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Much of the country in central Idaho is almost untouched during the archery season. I've hunted the October rifle seasons over there several times and haven't seen a hunter once I get in the backcountry, although they are around. Rugged, steep, nasty, and the deer are scattered in pockets in the deer country. Some of it isn't even deer country, but Mountain Goat cliffy stuff. However, everywhere I've found green deer country with feed, I've found bucks. The genetics aren't as good as other areas of the state, but the age class is better. All things being equal, you probably can't find a place to shoot a 170 or better buck. 200"s are very very very rare, but a few show up once in awhile. Not out of the question to see wide bucks over there either.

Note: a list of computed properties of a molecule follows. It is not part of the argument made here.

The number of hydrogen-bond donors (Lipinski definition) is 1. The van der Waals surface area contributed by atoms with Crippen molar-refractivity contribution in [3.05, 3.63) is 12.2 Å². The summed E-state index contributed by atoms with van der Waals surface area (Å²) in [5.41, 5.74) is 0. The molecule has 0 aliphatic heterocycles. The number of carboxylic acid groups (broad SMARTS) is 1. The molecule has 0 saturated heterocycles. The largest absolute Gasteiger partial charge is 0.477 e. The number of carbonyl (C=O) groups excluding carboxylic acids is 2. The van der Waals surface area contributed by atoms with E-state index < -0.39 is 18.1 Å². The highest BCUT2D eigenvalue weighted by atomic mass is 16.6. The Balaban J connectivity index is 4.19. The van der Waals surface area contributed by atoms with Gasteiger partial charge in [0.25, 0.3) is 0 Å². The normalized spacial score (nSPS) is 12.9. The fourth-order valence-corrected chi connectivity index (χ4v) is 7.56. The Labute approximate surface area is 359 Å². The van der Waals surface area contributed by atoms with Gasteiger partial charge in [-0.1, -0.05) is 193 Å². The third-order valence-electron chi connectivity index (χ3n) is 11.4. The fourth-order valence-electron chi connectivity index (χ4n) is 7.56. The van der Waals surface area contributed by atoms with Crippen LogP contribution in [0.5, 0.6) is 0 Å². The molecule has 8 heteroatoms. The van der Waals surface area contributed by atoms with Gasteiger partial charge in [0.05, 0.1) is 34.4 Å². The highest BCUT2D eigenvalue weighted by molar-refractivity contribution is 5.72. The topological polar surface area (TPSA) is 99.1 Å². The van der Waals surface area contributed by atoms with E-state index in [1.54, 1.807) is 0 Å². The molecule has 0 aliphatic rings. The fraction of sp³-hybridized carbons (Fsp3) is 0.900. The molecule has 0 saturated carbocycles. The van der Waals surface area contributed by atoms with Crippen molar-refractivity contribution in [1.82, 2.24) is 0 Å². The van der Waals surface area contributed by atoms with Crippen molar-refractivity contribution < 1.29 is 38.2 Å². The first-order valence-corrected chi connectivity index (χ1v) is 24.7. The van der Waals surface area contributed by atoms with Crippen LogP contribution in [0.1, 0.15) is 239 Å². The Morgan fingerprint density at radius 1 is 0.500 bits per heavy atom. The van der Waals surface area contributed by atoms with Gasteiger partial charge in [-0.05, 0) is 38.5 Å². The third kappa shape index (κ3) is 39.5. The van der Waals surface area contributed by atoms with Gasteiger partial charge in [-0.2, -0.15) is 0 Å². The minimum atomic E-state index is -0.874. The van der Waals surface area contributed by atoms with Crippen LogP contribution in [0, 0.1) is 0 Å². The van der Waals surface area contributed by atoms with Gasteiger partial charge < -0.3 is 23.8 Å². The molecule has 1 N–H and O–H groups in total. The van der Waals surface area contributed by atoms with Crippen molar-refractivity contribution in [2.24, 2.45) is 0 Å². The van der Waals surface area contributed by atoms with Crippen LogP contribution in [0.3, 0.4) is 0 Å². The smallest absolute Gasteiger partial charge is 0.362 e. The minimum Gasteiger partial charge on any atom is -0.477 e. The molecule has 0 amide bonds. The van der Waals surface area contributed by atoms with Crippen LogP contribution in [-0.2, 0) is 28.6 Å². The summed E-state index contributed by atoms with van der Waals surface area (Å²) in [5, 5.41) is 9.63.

Nick Muche

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I know you are looking into the early season, high country hunts, but don't rule out the late hunts either, they are some of the best seasons in the state. I shot this buck on the third day of my Idaho late season hunt last year. About 5 miles from where I parked. First time hunting Deer in Idaho, first year living in Idaho. I can't wait to get back there this year and get another one! We saw some awesome bucks on this hunt and they were rutting like the whitetails I am used to back east. This was a pretty physical hunt, not horrible, but just about right. Either way, it can be done with some proper preperation. I scouted plenty before this season opened. My buddy also shot a nice 4 point.

 

Outdoorsman3830

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Nice buck Nick. For your first time hunting in Idaho you couldn't ask for a better buck. Thanks for sharing the great picture. Get out there and bring home a bigger one this year.